The disturbing, but very important, full documentary about the credit problem (and addiction) people have when using credit cards. And the immoral, but very much legal, habits by the credit card issuers to lure people in to use and become addicted to credit beyond their means. A must-see to become
Lacey Hamilton hopes to attend the 2018 Winter Olympics in Pyeongchang, South Korea to cheer on the Canadian athletes. To save for the trip, the 22-year-old Mississauga resident drops spare change and $5 bills into a 0.9-litre mason jar that she empties into a savings account when it becomes full.
A great deal of investment analysts’ time is spent trying to predict the future. How will the new iPhone sell? How many new automobiles will be sold in Europe next year? What will next week’s employment numbers look like? Who will win the next election? And what will the Fed
One of the fascinating things about the market is that, no matter how long you invest, or how much you think you know, there can always be new lessons learned. For a lot of investors, losing money — unfortunately — is often the cost of tuition for these market lessons.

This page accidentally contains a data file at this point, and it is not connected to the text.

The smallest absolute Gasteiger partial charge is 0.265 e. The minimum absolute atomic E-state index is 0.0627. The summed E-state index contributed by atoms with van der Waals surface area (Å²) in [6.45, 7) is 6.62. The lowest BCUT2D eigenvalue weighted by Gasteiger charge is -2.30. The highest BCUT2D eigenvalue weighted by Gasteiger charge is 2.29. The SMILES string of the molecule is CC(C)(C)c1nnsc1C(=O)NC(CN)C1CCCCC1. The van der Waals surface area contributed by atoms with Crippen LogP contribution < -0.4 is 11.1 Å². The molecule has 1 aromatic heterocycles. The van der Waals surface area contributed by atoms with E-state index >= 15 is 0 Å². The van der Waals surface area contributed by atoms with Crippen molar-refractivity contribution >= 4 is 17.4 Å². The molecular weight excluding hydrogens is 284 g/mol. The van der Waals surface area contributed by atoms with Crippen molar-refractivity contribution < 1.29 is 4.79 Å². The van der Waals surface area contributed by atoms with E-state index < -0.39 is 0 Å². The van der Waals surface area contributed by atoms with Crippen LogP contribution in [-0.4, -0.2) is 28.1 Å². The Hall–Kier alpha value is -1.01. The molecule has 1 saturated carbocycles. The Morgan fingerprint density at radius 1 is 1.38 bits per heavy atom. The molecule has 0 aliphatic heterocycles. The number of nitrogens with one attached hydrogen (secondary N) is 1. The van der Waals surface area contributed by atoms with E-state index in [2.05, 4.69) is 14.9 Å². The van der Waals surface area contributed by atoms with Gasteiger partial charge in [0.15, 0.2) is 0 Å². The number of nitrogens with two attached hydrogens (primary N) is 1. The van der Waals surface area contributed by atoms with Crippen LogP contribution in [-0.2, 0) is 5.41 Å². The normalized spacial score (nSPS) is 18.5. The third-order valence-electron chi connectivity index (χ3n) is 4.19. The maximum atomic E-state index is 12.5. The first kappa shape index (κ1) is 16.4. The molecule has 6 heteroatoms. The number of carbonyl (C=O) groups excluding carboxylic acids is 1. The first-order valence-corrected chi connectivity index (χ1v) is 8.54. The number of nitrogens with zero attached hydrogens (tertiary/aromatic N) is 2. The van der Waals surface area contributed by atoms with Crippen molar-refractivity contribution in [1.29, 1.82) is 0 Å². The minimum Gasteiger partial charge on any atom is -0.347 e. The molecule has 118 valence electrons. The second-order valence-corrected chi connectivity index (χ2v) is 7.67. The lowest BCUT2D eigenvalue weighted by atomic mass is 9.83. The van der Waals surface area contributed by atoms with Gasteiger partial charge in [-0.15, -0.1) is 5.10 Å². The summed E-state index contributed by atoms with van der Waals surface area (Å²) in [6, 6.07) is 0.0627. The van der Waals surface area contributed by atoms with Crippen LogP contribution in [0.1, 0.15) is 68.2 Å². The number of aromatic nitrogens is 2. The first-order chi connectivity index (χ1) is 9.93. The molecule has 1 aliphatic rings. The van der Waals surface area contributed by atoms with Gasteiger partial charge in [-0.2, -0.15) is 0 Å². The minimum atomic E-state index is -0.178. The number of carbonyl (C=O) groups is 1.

Canadian households will close out 2015 carrying thicker layers of debt after worrisome gains over the past 12 months — extra padding that’s expected to get even fatter in the new year. But even with the borrowing binges, many experts still believe the finances of most Canadians remain in decent
Many Canadians engage in regular spring cleaning rituals like checking fire alarms, rotating mattresses and planting gardens. They’re tedious and time-consuming tasks, but they need to be tended to by responsible homeowners. Those responsibilities shouldn’t end at household chores. Spring is as good a time as any to dust off
Dennis Colpitts could pay down the mortgage on his house in western Canada early if he wanted. He’s investing in the stock market instead — and in some cases borrowing to do so. With a mortgage rate of 2.35%, Colpitts said it makes more sense to put his money into